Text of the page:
New insights into the acoustics of the mandolin
August 08, 2017
Associate Professor and Department Chair of Physics Dr. Stephen Tufte has been awarded a $211,649 National Science Foundation (NSF) grant. This three-year project, “RUI: Musical Acoustics: Coupled Oscillators, Mandolin Bridges, and Holographic Interferometry” is a comprehensive experimental investigation of the acoustics of the mandolin. Supported by NSF’s Research in Undergraduate Institutions (RUI) and Integrative Activities in Physics programs, this three-year research project is specifically designed to provide transformative experiences and training to undergraduate students by captivating their interest in hands-on research and providing rigorous training in its methods. NSF funding includes stipends for at least six Lewis & Clark undergraduate students to engage in research full-time during the summers and three high school students to join them, to be hired through Saturday Academy.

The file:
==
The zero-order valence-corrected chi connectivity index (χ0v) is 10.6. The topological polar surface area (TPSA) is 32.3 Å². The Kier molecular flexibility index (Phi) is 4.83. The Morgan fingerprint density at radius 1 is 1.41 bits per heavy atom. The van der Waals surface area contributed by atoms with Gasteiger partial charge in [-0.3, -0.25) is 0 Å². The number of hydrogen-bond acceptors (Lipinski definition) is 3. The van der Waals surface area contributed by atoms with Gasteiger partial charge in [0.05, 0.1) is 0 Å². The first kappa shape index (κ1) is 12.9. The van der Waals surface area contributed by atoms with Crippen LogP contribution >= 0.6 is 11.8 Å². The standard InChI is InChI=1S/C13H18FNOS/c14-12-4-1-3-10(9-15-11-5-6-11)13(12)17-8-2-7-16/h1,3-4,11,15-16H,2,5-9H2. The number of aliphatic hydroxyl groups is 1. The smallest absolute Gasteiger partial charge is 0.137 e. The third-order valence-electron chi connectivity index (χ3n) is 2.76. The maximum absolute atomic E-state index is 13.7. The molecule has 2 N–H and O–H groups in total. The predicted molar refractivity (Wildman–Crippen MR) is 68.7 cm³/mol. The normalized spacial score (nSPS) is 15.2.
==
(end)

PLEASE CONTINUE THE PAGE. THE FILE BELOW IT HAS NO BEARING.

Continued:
A central theme of the planned research is that a musical instrument can be thought of as a system of coupled harmonic oscillators. As part of this project, Dr. Tufte and his students will investigate the coupling of the doubled strings of the instrument, measure the impedance of the bridge and its impact on the sound spectrum, and apply advanced dynamics theory to understanding the low-frequency resonances of the mandolin. In doing so, undergraduates will be exposed to a wide variety of experimental techniques and scientific instruments. The study of musical instruments is of great interest to students, many of whom are themselves musicians, and the subject provides a uniquely accessible context for connecting sophisticated experimentation to complex physics theory. Beyond the scientific advances, new insights into the acoustics of the mandolin have the potential to provide advice to luthiers and musicians on how to improve the instrument and its’ playing.
In addition to the hands-on research opportunities provided, this NSF award will help continue the development of Lewis & Clark’s Musical Acoustics Laboratory, which benefits a larger number of students including the students in Dr. Tufte’s recently developed Physics of Music Course as well as physics majors in the Advanced Lab class. Bringing this research project into the classroom allows a wide range of students to learn distinctly scientific approaches to problems in a naturally appealing and accessible context.